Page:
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AIDS Res Hum Retroviruses. 1995 Sep;11(9):1031-8.

Suppression of HIV replication in human monocyte-derived macrophages induced by granulocyte/macrophage colony-stimulating factor.

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AIDS Research Center, National Institute of Health, Tokyo, Japan.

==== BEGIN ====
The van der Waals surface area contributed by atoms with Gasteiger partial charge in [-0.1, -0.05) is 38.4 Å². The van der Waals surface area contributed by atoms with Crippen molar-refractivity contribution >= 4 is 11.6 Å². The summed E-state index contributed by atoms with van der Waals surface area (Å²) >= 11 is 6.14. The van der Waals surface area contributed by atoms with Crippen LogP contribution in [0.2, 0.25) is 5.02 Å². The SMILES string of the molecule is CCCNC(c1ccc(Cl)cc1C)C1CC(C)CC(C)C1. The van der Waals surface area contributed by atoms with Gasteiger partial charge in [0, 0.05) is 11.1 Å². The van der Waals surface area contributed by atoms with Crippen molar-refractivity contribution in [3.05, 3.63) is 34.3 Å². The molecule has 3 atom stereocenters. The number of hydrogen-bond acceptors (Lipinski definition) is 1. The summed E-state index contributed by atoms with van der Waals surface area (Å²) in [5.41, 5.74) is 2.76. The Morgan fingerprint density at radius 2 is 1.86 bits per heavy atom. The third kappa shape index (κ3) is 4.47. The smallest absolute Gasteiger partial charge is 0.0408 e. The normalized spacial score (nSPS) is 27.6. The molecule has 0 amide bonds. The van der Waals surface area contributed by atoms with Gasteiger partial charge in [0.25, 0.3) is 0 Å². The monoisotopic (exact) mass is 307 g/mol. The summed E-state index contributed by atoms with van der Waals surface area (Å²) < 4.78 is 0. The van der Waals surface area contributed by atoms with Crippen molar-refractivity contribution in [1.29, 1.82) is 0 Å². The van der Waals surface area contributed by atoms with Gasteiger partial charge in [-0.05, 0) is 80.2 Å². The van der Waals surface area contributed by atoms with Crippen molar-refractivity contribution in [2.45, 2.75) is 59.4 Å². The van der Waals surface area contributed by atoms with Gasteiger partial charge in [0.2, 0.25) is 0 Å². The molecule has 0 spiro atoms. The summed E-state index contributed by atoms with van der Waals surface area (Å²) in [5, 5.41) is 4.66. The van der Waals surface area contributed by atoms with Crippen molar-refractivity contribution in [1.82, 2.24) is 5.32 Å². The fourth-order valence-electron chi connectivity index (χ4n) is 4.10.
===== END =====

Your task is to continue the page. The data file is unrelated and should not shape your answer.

Susceptibility to HIV infection was examined in macrophages differentiated from human monocytes by macrophage colony-stimulating factor (M-CSF) or granulocyte/macrophage colony-stimulating factor (GM-CSF). The replication of macrophage-tropic human immunodeficiency virus type-1 (HIV-1), which was determined by reverse transcriptase (RT) activity, was significantly suppressed in macrophages induced by GM-CSF (GM-type macrophages) but not in those induced by M-CSF (M-type macrophages). Multinucleated giant cells were formed only in M-type macrophages after HIV infection. However, the expression of CD4 molecules on the surface of both types of macrophages was similar and the proviral DNA was detectable in cell lysates of both macrophages, although the amount of proviral DNA in M-type macrophages was higher than that in GM-type macrophages. Many steps have been defined in HIV infection and replication, such as adsorption of HIV to the cell surface, internalization of the viral core into the cytoplasm, uncoating of viral RNA, reverse transcription and integration of proviral DNA into cellular DNA, transcription and translation of proviral DNA, assembly of viral components, and budding of virus particles. Our findings suggested that the suppression of HIV-1 replication in macrophages induced by GM-CSF is mainly due to a disturbance at certain steps of replication after synthesis of the proviral DNA. Thus, the suppression of HIV replication in GM-type macrophages may provide a model of the latency of HIV infection in vivo.

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